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Healthy Skepticism Library item: 12130

Warning: This library includes all items relevant to health product marketing that we are aware of regardless of quality. Often we do not agree with all or part of the contents.


Publication type: news

Goldstein J.
Lilly & Novo Nordisk Do Battle With More Reps
The Wall Street Journal Health Blog 2007 Dec 6

Full text:

For drug sales reps beleaguered by rounds of job cuts, a hint of good news: Eli Lilly and Novo Nordisk have been waging an old-fashioned arms race in diabetes.

At Lilly’s analyst day today, Dow Jones Newswires’ Peter Loftus chatted up Lilly’s president John Lechleiter. A year ago, Lechleiter said the company would try to boost its diabetes-drug market share by increasing its diabetes sales force by 40%. Only problem was diabetes giant Novo Nordisk “came back and increased theirs,” hiring about 700 new U.S. sales reps, Lechleiter told Loftus.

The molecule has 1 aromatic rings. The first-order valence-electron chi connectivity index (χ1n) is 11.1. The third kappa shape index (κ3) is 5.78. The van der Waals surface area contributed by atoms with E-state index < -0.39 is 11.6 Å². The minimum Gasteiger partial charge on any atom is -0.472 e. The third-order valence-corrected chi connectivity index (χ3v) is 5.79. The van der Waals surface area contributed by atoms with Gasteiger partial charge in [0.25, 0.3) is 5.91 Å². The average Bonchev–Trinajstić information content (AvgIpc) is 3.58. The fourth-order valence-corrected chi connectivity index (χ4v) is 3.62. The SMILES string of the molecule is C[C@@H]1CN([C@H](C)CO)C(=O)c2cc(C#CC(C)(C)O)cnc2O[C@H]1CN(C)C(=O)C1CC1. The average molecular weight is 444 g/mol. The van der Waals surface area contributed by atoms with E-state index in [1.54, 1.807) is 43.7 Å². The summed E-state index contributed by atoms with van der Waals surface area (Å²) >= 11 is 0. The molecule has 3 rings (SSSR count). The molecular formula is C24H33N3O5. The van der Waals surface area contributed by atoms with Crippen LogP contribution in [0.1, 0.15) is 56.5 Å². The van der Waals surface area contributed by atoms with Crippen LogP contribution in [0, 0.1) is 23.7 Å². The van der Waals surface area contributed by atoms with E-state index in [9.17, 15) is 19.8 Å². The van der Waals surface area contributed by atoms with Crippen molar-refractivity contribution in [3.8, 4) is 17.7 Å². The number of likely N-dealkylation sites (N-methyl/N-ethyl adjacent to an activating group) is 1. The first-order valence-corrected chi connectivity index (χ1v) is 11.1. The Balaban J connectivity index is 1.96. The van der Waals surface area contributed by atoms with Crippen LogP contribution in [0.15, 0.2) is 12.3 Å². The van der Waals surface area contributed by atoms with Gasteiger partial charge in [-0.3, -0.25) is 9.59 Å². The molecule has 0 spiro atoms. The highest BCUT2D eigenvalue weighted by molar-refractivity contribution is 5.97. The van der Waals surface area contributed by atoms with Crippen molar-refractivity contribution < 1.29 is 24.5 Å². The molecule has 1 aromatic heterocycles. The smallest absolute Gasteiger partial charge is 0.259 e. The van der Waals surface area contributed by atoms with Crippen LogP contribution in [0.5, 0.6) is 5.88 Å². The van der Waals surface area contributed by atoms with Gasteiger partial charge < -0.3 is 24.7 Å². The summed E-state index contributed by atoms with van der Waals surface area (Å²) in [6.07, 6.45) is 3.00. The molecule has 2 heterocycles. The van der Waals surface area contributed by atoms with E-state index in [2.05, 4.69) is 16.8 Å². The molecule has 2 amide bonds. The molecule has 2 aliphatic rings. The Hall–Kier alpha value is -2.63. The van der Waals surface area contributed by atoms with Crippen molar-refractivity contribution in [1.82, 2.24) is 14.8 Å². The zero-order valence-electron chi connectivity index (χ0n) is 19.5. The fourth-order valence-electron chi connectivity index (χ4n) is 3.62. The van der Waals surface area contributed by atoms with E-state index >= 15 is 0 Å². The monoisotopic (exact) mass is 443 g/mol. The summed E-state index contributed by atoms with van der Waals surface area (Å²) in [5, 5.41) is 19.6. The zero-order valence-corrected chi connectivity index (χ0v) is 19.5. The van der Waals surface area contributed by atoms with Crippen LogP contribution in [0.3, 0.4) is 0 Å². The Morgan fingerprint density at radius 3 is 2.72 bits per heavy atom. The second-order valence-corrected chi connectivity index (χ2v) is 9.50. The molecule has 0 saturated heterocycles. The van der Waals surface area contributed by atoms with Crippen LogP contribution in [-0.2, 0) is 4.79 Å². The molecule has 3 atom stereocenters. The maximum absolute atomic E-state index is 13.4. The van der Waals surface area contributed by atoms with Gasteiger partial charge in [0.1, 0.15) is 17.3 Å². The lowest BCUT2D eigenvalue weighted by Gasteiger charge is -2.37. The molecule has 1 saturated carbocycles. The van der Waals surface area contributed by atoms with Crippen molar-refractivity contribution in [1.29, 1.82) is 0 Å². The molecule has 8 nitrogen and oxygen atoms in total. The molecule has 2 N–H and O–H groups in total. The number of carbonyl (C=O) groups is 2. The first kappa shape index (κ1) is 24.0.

Lechleiter said he’s “not satisfied with where we are right now with respect to Humalog sales and Byetta sales.” (Humalog is a version of insulin Lilly sells; Byetta is a diabetes drug from Amylin that is sold by Lilly).

But the end of the rep race may be at hand – Lechleiter said the company has no plans at the moment to hire more diabetes reps. “We’re not in this to see who can add more salespeople,” he said.


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As an advertising man, I can assure you that advertising which does not work does not continue to run. If experience did not show beyond doubt that the great majority of doctors are splendidly responsive to current [prescription drug] advertising, new techniques would be devised in short order. And if, indeed, candor, accuracy, scientific completeness, and a permanent ban on cartoons came to be essential for the successful promotion of [prescription] drugs, advertising would have no choice but to comply.
- Pierre R. Garai (advertising executive) 1963